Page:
Even though I prefer Blogger, since Blogger and Wordpress don't work well together, the content of this blog is also at Wordpress at Marti's DIY.

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Thursday, July 19, 2018

Taking a Blogging Break

You probably figured that out already though.

I'd like to say it's because I've been so busy building and farming, but that's not the case. I've just been tired, tired to the bone as they say. I've been tired for a long time but it's been getting worse the last few months and the heat makes me wilt like a cut flower. Then, I started feeling weak and shaky and decided I'd better get myself to the doctor for some blood tests. Turns out, I have hyperthyroidism. As the PA said when she called, my numbers were off the charts. Well, no wonder I didn't feel good! I need to see an endocrinologist next week and then decide a course of action.

In the meantime, I'm drinking kale and spinach smoothies three times a day to try to lower the amount of hormone the thyroid produces and hopefully reduce some of the symptoms.

In front of the watermelon, it looks pretty good, and I can almost drink the whole glass before my tongue refuses to taste anymore. It kind of smells like fresh cut grass. I've never eaten grass, so I'm not sure how the taste compares. A few more days of this and I'll be mooing with the cows next door.

Thursday, June 21, 2018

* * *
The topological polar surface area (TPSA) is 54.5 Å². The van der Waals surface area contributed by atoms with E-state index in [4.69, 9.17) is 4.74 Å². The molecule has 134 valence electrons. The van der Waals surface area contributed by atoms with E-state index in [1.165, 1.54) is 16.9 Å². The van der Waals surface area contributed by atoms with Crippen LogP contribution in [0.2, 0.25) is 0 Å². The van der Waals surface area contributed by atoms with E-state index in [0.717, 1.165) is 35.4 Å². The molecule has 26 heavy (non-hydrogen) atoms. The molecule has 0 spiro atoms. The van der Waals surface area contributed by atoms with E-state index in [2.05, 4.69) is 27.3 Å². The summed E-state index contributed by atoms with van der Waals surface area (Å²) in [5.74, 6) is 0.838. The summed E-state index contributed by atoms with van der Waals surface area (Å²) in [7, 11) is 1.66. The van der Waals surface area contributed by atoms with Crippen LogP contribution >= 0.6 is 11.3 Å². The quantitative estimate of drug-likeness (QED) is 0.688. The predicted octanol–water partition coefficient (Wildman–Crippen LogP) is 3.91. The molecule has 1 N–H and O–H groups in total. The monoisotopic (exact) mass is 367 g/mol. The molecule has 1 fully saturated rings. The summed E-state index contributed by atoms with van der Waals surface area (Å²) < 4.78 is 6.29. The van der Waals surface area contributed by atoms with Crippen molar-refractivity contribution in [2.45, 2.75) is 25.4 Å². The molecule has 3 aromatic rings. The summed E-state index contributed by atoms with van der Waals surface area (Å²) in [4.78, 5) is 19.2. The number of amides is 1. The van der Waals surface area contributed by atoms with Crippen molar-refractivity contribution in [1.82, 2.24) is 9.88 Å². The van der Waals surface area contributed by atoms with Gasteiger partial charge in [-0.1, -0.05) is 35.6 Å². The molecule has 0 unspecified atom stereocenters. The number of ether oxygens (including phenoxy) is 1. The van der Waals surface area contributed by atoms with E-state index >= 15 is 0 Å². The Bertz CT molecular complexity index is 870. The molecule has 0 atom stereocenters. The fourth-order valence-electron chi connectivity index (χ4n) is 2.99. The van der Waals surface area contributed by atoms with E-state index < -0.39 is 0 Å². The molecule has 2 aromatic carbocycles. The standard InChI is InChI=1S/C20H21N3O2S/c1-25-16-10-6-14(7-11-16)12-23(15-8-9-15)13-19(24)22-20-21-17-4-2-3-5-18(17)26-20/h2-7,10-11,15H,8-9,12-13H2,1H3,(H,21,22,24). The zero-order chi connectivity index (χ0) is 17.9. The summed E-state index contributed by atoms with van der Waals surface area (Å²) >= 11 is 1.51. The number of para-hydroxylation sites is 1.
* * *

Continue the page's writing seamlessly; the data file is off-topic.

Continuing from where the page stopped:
How's the Weather?

It rained yesterday! At least drops of water hit the ground but they dried instantly. My mother would say that it rained a foot - every drop was a foot apart. But it's the first moisture we've had in weeks, so it's worth noting. The best part is that it was overcast all morning, which made for a cooler day. It rained sprinkled on and off for about an hour, and between the drops, it was often misty. I'll take it. But after the sun came out, it quickly became hot and muggy. The evening news weatherman said the high was 92° and with 52% humidity, it felt like 103°. I'd rather not take that.

Today, a local Wunderground station says it is already 96° and shouldn't get much higher.  But the heat index (shown here as FEELS LIKE) may be a lot higher.

I worked in the garage yesterday and it felt hot even with the door open. Usually, we get a decent breeze but not yesterday. I took apart a sink table that hasn't seen much use, and built a dutch oven table out of the pieces. By late afternoon, I was so hot and sweaty that I could barely hold on to the hammer. Finally, when I was just about finished, I walked around the corner of the trailer and saw that the two big windows were closed. No wonder it was so hot in there all day! Hubby thought we might get a heavy rain so had closed them before he left for work. I opened them, which didn't help much with the heat that had built up in the garage, but it did come in handy later.

After dinner, I started cleaning up my mess, and the mess that the cat made with his cat food, and eventually Hubby went in to take a shower and go to bed. I finished up and took the cat carrier outside to empty it and the door shut behind me. You have to know this door to fully appreciate that sentence. The door isn't the problem, but the door knob is a problem. It's the kind that doesn't really unlock when the inside knob is turned. The button in the middle doesn't pop out unless it is turned and then the door knob is turned twice. I bought a new door knob but it wouldn't fit. Hubby said we have to have a whole new door, and that just hasn't made it to the critical to do list. I had unlocked the door earlier and had been in and out all day. But someone locked it before he went to bed, and I didn't notice until I turned around to come back in.